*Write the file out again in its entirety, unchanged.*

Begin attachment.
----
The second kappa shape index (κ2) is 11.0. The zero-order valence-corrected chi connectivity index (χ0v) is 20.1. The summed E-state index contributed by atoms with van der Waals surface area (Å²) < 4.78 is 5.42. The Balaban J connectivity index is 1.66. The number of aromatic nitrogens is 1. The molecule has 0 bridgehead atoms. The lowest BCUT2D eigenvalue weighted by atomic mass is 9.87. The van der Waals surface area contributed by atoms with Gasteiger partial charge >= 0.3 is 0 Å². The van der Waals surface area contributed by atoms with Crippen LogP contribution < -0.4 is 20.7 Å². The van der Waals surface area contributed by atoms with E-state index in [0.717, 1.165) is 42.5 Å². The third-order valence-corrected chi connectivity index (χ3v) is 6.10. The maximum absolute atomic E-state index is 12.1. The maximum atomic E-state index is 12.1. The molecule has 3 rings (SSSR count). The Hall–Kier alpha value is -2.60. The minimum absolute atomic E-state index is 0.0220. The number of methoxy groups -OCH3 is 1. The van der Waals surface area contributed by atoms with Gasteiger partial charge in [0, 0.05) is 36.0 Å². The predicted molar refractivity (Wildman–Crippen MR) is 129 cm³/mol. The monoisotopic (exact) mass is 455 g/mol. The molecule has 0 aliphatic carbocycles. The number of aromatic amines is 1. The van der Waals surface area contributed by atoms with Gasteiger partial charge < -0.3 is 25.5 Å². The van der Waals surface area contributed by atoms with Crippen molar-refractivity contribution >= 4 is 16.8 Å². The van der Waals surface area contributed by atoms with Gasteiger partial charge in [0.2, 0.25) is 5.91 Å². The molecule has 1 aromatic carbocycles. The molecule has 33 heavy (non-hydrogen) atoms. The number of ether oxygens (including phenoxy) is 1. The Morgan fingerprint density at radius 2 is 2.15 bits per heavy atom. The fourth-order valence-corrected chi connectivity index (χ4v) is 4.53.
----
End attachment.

The second kappa shape index (κ2) is 11.0. The zero-order valence-corrected chi connectivity index (χ0v) is 20.1. The summed E-state index contributed by atoms with van der Waals surface area (Å²) < 4.78 is 5.42. The Balaban J connectivity index is 1.66. The number of aromatic nitrogens is 1. The molecule has 0 bridgehead atoms. The lowest BCUT2D eigenvalue weighted by atomic mass is 9.87. The van der Waals surface area contributed by atoms with Gasteiger partial charge >= 0.3 is 0 Å². The van der Waals surface area contributed by atoms with Crippen LogP contribution < -0.4 is 20.7 Å². The van der Waals surface area contributed by atoms with E-state index in [0.717, 1.165) is 42.5 Å². The third-order valence-corrected chi connectivity index (χ3v) is 6.10. The maximum absolute atomic E-state index is 12.1. The maximum atomic E-state index is 12.1. The molecule has 3 rings (SSSR count). The Hall–Kier alpha value is -2.60. The minimum absolute atomic E-state index is 0.0220. The number of methoxy groups -OCH3 is 1. The van der Waals surface area contributed by atoms with Gasteiger partial charge in [0, 0.05) is 36.0 Å². The predicted molar refractivity (Wildman–Crippen MR) is 129 cm³/mol. The monoisotopic (exact) mass is 455 g/mol. The molecule has 0 aliphatic carbocycles. The number of aromatic amines is 1. The van der Waals surface area contributed by atoms with Gasteiger partial charge < -0.3 is 25.5 Å². The van der Waals surface area contributed by atoms with Crippen molar-refractivity contribution >= 4 is 16.8 Å². The van der Waals surface area contributed by atoms with Gasteiger partial charge in [0.2, 0.25) is 5.91 Å². The molecule has 1 aromatic carbocycles. The molecule has 33 heavy (non-hydrogen) atoms. The number of ether oxygens (including phenoxy) is 1. The Morgan fingerprint density at radius 2 is 2.15 bits per heavy atom. The fourth-order valence-corrected chi connectivity index (χ4v) is 4.53.